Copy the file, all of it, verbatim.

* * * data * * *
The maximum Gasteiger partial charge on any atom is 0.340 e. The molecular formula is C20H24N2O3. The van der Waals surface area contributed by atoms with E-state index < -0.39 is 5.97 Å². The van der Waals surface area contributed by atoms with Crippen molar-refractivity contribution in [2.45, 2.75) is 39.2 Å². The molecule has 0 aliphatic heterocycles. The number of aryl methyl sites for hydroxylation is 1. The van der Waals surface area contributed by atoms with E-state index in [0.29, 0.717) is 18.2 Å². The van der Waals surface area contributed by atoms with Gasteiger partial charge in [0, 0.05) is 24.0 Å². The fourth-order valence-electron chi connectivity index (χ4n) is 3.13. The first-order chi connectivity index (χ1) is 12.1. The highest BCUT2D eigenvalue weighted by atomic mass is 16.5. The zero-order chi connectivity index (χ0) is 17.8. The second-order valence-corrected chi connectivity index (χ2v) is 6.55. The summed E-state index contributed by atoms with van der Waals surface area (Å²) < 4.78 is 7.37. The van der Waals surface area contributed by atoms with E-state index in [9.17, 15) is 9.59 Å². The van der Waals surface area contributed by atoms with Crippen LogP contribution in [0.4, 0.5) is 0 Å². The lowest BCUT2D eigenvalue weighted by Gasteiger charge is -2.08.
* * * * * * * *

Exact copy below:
The maximum Gasteiger partial charge on any atom is 0.340 e. The molecular formula is C20H24N2O3. The van der Waals surface area contributed by atoms with E-state index < -0.39 is 5.97 Å². The van der Waals surface area contributed by atoms with Crippen molar-refractivity contribution in [2.45, 2.75) is 39.2 Å². The molecule has 0 aliphatic heterocycles. The number of aryl methyl sites for hydroxylation is 1. The van der Waals surface area contributed by atoms with E-state index in [0.29, 0.717) is 18.2 Å². The van der Waals surface area contributed by atoms with Gasteiger partial charge in [0, 0.05) is 24.0 Å². The fourth-order valence-electron chi connectivity index (χ4n) is 3.13. The first-order chi connectivity index (χ1) is 12.1. The highest BCUT2D eigenvalue weighted by atomic mass is 16.5. The zero-order chi connectivity index (χ0) is 17.8. The second-order valence-corrected chi connectivity index (χ2v) is 6.55. The summed E-state index contributed by atoms with van der Waals surface area (Å²) < 4.78 is 7.37. The van der Waals surface area contributed by atoms with E-state index in [9.17, 15) is 9.59 Å². The van der Waals surface area contributed by atoms with Crippen LogP contribution in [0.4, 0.5) is 0 Å². The lowest BCUT2D eigenvalue weighted by Gasteiger charge is -2.08.